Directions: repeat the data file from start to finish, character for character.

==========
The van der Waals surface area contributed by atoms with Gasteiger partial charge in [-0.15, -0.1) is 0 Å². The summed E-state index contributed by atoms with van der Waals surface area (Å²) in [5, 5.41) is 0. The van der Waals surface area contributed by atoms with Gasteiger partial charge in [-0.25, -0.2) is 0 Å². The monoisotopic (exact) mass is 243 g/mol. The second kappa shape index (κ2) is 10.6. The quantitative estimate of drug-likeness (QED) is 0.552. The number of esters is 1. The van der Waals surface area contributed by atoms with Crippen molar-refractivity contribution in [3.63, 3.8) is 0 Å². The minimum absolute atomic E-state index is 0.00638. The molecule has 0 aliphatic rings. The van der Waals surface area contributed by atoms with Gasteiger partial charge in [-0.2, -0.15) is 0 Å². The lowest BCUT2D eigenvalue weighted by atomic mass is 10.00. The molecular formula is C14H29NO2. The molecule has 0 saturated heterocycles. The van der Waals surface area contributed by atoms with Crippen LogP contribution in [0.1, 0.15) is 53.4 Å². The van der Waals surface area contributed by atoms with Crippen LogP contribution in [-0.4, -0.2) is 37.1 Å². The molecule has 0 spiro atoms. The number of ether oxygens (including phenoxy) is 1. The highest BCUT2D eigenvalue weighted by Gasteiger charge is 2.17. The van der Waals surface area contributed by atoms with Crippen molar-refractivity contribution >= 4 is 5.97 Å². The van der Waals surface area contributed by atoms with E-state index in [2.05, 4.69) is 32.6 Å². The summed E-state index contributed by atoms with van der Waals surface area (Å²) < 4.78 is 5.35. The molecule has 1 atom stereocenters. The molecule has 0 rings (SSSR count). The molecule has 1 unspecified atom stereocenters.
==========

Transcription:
The van der Waals surface area contributed by atoms with Gasteiger partial charge in [-0.15, -0.1) is 0 Å². The summed E-state index contributed by atoms with van der Waals surface area (Å²) in [5, 5.41) is 0. The van der Waals surface area contributed by atoms with Gasteiger partial charge in [-0.25, -0.2) is 0 Å². The monoisotopic (exact) mass is 243 g/mol. The second kappa shape index (κ2) is 10.6. The quantitative estimate of drug-likeness (QED) is 0.552. The number of esters is 1. The van der Waals surface area contributed by atoms with Crippen molar-refractivity contribution in [3.63, 3.8) is 0 Å². The minimum absolute atomic E-state index is 0.00638. The molecule has 0 aliphatic rings. The van der Waals surface area contributed by atoms with Gasteiger partial charge in [-0.2, -0.15) is 0 Å². The lowest BCUT2D eigenvalue weighted by atomic mass is 10.00. The molecular formula is C14H29NO2. The molecule has 0 saturated heterocycles. The van der Waals surface area contributed by atoms with Crippen LogP contribution in [0.1, 0.15) is 53.4 Å². The van der Waals surface area contributed by atoms with Crippen LogP contribution in [-0.4, -0.2) is 37.1 Å². The molecule has 0 spiro atoms. The number of ether oxygens (including phenoxy) is 1. The highest BCUT2D eigenvalue weighted by Gasteiger charge is 2.17. The van der Waals surface area contributed by atoms with Crippen molar-refractivity contribution >= 4 is 5.97 Å². The van der Waals surface area contributed by atoms with E-state index in [2.05, 4.69) is 32.6 Å². The summed E-state index contributed by atoms with van der Waals surface area (Å²) < 4.78 is 5.35. The molecule has 1 atom stereocenters. The molecule has 0 rings (SSSR count). The molecule has 1 unspecified atom stereocenters.